August 1, 2003

From Gerald R. Lucas


What started as an excellent ride northwest on 41 ended with the R80/7 stalled in the middle of Zebulon in a torrential downpour. Now I’m drinking cheap whiskey and Coke in an effort to warm up, having walked home in said downpour, gear on, irritated, and wet to the bones despite my rain gear.

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Since there was not a cloud in the sky all day, I decided to take a ride up 41 to Forsyth, west to Barnesville, south to state road 80 at Roberta, then east to finish where I started, about 70 miles altogether. 41 is beautiful between Macon and Forsyth: rich green trees, open fields of horses and moo-cows, and a curvy two-lane road. The road parallels a train track, and I followed the longest train I had ever seem most for the way; I was moving slightly faster than the mile of diesel-powered boxcars. I made it to Forsyth and looked around the town square for a bit. It seemed like a quaint, small-town that one would expect in the middle of Georgia.

Quitting Forsyth and heading west on 41, I encountered my first taste of rain just east of Barnesville. By the time I stopped to put on my rain gear, the sky had cleared considerably, but I kept the gear on knowing how capricious the weather has been as of late. Barnesville was also quaint a la Forsyth, but I was now concerned at the black clouds on the southwestern horizon, so I made my way to 341 and headed south toward Roberta, knowing that I would probably make it back to Barnesville with Giles sometime this month.

Soon after turning on 341, I was almost killed by this serial-killer van that leisurely pulled out in front of me. I swerved around him and shot him a look through my helmet. The bubba was oblivious, probably thinking about his barbecue dinner or beating his wife: no time to watch out for motorcyclists. As I travelled south—341 was not as narrow or curvy as 41, so I was able to increase my speed a bit—I noticed this blackness in the south that seemed to be stationary. After about 25 miles, I arrived at a Chevron station on the corner of 341 and 74; it started to rain, though the real blackness seemed to be sitting further south. After a short break to have a Gatorade and talk with the little man who seemed really interested in my R80/7, I decided to head back on 74 rather than continuing south to 80; Roberta would have to wait for another day.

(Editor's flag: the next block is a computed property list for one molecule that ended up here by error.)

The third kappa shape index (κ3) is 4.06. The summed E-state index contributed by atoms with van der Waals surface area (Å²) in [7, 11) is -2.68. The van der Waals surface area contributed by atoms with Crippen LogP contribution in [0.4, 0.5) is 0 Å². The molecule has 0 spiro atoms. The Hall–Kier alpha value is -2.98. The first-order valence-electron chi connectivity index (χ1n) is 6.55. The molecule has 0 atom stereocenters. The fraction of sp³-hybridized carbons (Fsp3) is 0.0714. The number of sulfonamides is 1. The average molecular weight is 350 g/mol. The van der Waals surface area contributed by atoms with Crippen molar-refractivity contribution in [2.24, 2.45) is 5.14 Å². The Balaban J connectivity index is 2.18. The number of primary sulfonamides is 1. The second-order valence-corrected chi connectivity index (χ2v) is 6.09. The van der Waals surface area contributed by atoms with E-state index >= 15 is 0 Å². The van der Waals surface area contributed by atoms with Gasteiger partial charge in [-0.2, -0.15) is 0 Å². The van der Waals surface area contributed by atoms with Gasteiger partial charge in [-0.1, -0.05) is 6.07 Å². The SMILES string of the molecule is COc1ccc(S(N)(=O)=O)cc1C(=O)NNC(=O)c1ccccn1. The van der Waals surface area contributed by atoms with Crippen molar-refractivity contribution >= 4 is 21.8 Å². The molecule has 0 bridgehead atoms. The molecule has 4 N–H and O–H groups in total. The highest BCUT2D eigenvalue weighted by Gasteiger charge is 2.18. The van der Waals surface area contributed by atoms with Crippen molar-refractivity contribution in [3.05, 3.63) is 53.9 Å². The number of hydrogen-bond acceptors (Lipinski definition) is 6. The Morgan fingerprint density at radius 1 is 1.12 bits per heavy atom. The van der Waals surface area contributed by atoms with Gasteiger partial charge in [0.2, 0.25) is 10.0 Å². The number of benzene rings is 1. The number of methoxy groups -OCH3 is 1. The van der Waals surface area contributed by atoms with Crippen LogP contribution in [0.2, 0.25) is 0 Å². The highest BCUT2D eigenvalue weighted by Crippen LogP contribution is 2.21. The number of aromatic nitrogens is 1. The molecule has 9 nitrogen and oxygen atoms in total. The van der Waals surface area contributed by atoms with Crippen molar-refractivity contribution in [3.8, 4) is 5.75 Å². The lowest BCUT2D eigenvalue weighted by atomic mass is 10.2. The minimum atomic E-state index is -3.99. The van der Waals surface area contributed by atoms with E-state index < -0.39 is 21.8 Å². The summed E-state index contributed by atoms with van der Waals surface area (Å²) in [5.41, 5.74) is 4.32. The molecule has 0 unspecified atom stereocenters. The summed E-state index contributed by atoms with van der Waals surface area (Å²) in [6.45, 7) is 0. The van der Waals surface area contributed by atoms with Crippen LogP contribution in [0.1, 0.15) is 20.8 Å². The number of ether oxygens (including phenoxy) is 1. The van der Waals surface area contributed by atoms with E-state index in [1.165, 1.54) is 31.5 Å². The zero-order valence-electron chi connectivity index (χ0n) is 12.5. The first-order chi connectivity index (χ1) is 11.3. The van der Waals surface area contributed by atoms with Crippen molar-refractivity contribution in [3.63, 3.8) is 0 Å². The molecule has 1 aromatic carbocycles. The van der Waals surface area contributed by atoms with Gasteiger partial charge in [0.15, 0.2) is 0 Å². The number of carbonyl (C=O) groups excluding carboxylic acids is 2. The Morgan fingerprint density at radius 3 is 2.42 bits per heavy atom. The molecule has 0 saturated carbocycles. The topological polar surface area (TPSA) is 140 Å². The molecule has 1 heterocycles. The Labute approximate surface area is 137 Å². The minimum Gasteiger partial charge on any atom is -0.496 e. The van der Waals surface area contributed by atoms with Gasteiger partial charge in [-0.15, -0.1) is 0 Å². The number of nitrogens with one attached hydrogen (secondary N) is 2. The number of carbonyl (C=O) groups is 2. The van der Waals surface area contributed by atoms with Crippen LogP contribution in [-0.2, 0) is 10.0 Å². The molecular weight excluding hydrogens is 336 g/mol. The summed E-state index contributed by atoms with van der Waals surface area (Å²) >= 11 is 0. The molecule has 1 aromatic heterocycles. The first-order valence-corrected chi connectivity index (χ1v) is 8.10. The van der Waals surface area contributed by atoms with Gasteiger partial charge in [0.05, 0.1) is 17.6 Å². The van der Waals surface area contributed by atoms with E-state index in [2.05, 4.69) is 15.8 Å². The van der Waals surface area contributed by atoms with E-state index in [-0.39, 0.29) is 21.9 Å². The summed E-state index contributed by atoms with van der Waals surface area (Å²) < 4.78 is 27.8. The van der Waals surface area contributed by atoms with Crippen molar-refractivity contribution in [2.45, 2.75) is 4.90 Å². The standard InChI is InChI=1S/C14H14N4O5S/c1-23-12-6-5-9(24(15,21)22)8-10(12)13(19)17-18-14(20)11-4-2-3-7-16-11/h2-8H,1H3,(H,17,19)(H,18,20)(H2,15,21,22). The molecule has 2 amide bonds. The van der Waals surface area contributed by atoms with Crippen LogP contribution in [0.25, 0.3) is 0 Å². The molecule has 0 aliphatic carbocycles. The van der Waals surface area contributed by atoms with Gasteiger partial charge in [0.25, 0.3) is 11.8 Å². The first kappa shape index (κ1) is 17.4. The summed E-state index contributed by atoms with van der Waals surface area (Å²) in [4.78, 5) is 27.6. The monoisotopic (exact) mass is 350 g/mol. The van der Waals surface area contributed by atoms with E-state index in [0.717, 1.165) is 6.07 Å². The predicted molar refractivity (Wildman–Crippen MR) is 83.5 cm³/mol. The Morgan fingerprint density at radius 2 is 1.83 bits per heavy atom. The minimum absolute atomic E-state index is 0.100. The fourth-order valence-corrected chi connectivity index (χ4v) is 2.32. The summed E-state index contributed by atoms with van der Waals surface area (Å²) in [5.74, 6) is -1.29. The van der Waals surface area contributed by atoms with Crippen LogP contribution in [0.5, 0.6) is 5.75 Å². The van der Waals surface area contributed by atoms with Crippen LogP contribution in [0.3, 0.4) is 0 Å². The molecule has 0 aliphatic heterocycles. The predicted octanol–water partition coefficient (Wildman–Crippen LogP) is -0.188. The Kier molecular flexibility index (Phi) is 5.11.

As I rode east on 74, I ran into pockets of rain, but nothing too bad until I got near I-475. Somewhere along the way, I had to switch to my reserve tank. I never know when this is going to happen, since I have no odometer nor a fuel gauge. I figure that my reserve will take me at least 30 miles, so I wasn’t sweating it. The wind and rain picked up, and my face shield began to fog. I couldn’t open it because of the moisture, so I made due with limited visibility. I finally made it to I-475 and decided not to waste any more time: I took the interstate. Exiting at Zebulon, I remembered being on my reserve tank, so I turned into the Texaco to get gas. As I fueled up, the flood hit. Utnapishtim (mythological equivalent of Noah) would have been impressed with this rain. Blackness and sheets all around. Shit. I thought since I was just a mile from the apartment, I would go for it. Mistake.

Something in the engine got wet, and as I sat waiting to turn left—I couldn’t see a damn thing, my glasses and faceshield were covered with water and the foggy manifestation of my own breath—the engine sputtered and stalled. I could not get it started again, so I pushed the bike into the nearest parking lot and walked home. The bike is still sitting at the bottom of the hill awaiting rescue, but something is going to have to dry before it goes anywhere, I’m afraid.

What I don’t understand is that when I got stuck in the rain in St. Augustine, Terry rode the darn thing all the way home—about 50 miles—in the rain with no clutch cable and no trouble. Sheesh. Just my luck. Speaking with Terry a few minutes ago, he had no idea what it could be: “Maybe the air filter. Maybe the points.” While I like my R80/7, I’m thinking I should have just gotten a later-model BMW. Should I still take it to Mobile next week? That’s all I need is to get stuck in the middle of Alabama and have myself a good ol’ Deliverance experience. I wanted adventure.